Addressing child poverty to improve the well-being of children
Poverty is devastating. It damages childhoods, life chances and ultimately everyone in society. In Uganda, great effort has been made to curb income poverty, which fell from 56 per cent in 1992 to 20 per cent in 2012. However, child poverty remains high and widespread. More than 50 per cent of children under 5 live in poverty, and one in five live in extreme poverty. Poverty in this sense is defined as an experience of two or more deprivations in food and nutrition, health, education, water, shelter and information.
According to the 2014 Situation Analysis of Child Poverty and Deprivation in Uganda, nutrition is a very common form of deprivation in Ugandan children, with 38 per cent of children aged 6–17 affected. Undernutrition sets children on a life-limiting path and costs Uganda 5.6 per cent of its annual gross domestic product.
In other areas, child deprivation is equally alarming: more than a third of young children experience deprivation in health care, 30 per cent in access to safe drinking water and 17 per cent in shelter.
Not only do children as a whole bear the burden of poverty, they also experience it differently, depending on where they live, what families they are born into or what life circumstances they find themselves in. Child poverty and deprivation are higher in rural areas, northern and eastern Uganda, in families where parents or the heads of households are uneducated and among orphans and fostered or adopted children.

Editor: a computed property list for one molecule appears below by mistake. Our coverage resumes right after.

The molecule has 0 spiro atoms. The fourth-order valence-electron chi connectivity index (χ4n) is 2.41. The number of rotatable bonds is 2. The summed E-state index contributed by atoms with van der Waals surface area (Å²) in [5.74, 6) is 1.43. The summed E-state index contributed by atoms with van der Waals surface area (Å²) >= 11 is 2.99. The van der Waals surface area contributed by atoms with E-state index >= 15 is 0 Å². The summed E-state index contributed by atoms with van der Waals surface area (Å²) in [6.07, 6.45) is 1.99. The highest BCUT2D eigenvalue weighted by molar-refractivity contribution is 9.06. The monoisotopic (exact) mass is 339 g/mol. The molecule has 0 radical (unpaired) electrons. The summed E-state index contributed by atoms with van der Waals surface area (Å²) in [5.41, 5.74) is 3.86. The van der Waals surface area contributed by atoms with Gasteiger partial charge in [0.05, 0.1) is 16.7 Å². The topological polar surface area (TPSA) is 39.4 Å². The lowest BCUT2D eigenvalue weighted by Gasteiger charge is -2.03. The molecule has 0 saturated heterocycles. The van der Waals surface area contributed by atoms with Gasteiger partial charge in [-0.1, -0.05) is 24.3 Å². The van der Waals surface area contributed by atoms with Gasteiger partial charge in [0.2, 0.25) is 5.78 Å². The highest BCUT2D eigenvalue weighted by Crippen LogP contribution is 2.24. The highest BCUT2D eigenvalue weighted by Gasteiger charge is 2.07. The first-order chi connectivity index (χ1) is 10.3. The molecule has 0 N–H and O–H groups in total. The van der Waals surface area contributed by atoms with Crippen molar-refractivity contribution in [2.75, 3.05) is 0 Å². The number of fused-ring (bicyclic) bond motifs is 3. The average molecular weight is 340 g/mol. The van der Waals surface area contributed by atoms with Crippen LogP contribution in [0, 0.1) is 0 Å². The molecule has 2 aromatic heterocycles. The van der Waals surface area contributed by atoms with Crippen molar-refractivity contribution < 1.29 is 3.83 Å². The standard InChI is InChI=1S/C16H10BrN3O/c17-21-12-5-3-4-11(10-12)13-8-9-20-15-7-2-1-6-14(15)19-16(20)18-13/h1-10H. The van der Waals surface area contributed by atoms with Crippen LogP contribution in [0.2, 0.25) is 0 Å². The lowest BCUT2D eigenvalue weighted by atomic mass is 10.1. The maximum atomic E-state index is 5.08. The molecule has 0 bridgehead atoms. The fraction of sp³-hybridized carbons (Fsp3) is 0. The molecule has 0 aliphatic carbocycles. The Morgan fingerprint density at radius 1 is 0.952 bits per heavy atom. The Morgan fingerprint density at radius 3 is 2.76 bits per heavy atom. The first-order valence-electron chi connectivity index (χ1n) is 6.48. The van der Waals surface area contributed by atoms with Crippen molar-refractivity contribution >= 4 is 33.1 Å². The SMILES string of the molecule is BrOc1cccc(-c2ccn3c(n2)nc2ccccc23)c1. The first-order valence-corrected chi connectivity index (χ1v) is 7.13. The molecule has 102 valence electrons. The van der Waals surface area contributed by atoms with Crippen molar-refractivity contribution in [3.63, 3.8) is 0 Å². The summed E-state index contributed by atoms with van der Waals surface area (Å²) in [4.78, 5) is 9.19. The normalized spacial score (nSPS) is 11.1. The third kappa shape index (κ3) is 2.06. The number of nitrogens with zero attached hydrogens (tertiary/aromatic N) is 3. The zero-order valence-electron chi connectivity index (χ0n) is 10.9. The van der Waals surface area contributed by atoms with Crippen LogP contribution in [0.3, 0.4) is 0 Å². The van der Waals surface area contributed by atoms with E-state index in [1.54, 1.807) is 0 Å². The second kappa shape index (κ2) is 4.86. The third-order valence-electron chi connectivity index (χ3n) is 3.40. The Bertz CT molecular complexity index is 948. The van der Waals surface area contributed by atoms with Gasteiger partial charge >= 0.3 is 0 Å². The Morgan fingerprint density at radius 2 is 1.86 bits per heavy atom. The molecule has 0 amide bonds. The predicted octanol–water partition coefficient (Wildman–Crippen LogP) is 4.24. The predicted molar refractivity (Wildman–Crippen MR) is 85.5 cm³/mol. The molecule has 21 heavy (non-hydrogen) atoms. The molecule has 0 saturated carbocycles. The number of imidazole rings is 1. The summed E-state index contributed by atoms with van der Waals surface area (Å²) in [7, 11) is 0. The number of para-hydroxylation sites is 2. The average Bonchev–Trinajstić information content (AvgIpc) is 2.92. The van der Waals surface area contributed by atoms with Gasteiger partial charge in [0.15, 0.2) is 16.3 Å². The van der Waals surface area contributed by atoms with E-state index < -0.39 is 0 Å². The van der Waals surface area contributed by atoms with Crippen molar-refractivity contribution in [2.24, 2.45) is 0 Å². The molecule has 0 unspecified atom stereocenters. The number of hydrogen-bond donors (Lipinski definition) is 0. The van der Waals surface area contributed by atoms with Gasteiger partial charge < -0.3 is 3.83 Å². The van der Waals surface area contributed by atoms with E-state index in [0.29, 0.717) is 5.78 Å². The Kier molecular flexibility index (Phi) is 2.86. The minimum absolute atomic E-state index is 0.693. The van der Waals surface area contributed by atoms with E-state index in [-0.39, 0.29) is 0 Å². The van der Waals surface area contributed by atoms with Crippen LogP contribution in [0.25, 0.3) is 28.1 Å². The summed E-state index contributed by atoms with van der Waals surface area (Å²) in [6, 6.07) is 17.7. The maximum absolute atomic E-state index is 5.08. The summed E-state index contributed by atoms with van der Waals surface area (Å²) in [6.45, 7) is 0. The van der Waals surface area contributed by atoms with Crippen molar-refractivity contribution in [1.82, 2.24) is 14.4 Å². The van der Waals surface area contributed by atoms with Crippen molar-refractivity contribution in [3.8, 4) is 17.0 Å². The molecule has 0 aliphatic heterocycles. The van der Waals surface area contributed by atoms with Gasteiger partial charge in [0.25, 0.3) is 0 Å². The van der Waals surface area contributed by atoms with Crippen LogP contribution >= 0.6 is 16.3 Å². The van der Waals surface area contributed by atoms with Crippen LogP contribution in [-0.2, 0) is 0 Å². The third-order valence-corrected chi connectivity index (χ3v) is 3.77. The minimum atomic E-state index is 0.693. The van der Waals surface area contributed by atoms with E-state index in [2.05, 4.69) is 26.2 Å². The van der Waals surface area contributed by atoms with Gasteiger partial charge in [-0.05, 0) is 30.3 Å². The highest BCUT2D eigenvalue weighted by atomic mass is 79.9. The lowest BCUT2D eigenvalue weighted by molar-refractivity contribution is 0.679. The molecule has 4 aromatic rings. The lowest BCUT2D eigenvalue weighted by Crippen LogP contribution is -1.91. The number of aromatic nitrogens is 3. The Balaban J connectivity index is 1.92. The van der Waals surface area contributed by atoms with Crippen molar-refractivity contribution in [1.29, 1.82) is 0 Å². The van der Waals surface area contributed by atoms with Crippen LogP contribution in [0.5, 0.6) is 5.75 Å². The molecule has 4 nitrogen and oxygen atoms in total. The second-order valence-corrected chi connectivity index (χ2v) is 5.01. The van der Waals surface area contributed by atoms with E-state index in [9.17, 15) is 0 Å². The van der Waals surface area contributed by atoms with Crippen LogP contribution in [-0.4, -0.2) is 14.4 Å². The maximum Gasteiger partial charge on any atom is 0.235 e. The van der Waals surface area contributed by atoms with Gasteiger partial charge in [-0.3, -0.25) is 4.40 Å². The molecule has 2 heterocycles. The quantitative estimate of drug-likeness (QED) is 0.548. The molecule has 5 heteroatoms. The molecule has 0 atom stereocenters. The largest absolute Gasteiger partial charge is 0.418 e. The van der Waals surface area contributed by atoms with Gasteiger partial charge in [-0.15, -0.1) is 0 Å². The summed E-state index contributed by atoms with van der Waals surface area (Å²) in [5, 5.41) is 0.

Investing in children is key to breaking the cycle of poverty and reducing the wide inequities that children face. Making sure that children grow up healthy, educated and productive is also essential if Uganda is to reach its vision of becoming a middle income country by 2040. To achieve this vision, UNICEF will:
- Provide technical support to implement the national social protection policy framework and its costed implementation plan.
- Focus on exploring new and innovative avenues to minimise social exclusion and discrimination while promoting empowerment and resilience of poor and vulnerable families.
- Support the government’s multi-sectoral coordination mechanism, and the development partners’ task force to harmonize and align social protection interventions with the government’s policy agenda and programmes.
- If the target of reaching 6 per cent of households with social assistance is met by 2020, around 625,000 very poor and vulnerable Ugandans, including children, will be lifted above the poverty line.
- If the target to reduce the rate of child poverty to 17 per cent is achieved by 2020, 5.2 million children will have a better future.
#InvestInUGchildren : Realize Uganda's Vision 2040